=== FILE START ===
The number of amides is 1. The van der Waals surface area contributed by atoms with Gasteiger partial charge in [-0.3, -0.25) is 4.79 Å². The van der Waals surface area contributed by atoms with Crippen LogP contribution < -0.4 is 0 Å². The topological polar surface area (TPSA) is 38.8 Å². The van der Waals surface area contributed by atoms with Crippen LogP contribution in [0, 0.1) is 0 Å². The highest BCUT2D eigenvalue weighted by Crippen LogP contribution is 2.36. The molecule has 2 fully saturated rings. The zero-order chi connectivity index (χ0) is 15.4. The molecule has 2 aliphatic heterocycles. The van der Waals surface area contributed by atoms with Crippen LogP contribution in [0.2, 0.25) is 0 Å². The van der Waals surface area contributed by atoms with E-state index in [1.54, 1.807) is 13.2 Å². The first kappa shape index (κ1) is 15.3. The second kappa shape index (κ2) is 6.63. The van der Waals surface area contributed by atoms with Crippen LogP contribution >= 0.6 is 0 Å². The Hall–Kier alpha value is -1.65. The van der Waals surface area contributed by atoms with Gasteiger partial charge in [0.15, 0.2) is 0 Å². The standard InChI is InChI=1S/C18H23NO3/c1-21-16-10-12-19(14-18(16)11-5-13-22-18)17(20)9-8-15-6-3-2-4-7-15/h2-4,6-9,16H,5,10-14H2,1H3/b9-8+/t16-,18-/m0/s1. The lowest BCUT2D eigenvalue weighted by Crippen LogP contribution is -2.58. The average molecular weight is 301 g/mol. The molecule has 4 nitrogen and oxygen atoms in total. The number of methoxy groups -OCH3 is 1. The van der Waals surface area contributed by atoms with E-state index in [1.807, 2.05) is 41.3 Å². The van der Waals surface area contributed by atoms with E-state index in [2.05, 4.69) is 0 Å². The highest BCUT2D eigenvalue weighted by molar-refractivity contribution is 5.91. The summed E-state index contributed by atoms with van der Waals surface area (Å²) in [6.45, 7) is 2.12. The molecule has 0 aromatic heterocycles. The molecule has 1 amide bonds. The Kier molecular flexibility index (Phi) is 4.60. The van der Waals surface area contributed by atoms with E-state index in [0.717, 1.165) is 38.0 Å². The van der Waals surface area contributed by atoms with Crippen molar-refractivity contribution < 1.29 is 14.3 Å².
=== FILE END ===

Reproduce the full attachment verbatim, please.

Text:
The number of amides is 1. The van der Waals surface area contributed by atoms with Gasteiger partial charge in [-0.3, -0.25) is 4.79 Å². The van der Waals surface area contributed by atoms with Crippen LogP contribution < -0.4 is 0 Å². The topological polar surface area (TPSA) is 38.8 Å². The van der Waals surface area contributed by atoms with Crippen LogP contribution in [0, 0.1) is 0 Å². The highest BCUT2D eigenvalue weighted by Crippen LogP contribution is 2.36. The molecule has 2 fully saturated rings. The zero-order chi connectivity index (χ0) is 15.4. The molecule has 2 aliphatic heterocycles. The van der Waals surface area contributed by atoms with Crippen LogP contribution in [0.2, 0.25) is 0 Å². The van der Waals surface area contributed by atoms with E-state index in [1.54, 1.807) is 13.2 Å². The first kappa shape index (κ1) is 15.3. The second kappa shape index (κ2) is 6.63. The van der Waals surface area contributed by atoms with Crippen LogP contribution >= 0.6 is 0 Å². The Hall–Kier alpha value is -1.65. The van der Waals surface area contributed by atoms with Gasteiger partial charge in [0.15, 0.2) is 0 Å². The standard InChI is InChI=1S/C18H23NO3/c1-21-16-10-12-19(14-18(16)11-5-13-22-18)17(20)9-8-15-6-3-2-4-7-15/h2-4,6-9,16H,5,10-14H2,1H3/b9-8+/t16-,18-/m0/s1. The lowest BCUT2D eigenvalue weighted by Crippen LogP contribution is -2.58. The average molecular weight is 301 g/mol. The molecule has 4 nitrogen and oxygen atoms in total. The number of methoxy groups -OCH3 is 1. The van der Waals surface area contributed by atoms with E-state index in [1.807, 2.05) is 41.3 Å². The van der Waals surface area contributed by atoms with E-state index in [2.05, 4.69) is 0 Å². The highest BCUT2D eigenvalue weighted by molar-refractivity contribution is 5.91. The summed E-state index contributed by atoms with van der Waals surface area (Å²) in [6.45, 7) is 2.12. The molecule has 0 aromatic heterocycles. The molecule has 1 amide bonds. The Kier molecular flexibility index (Phi) is 4.60. The van der Waals surface area contributed by atoms with E-state index in [0.717, 1.165) is 38.0 Å². The van der Waals surface area contributed by atoms with Crippen molar-refractivity contribution < 1.29 is 14.3 Å².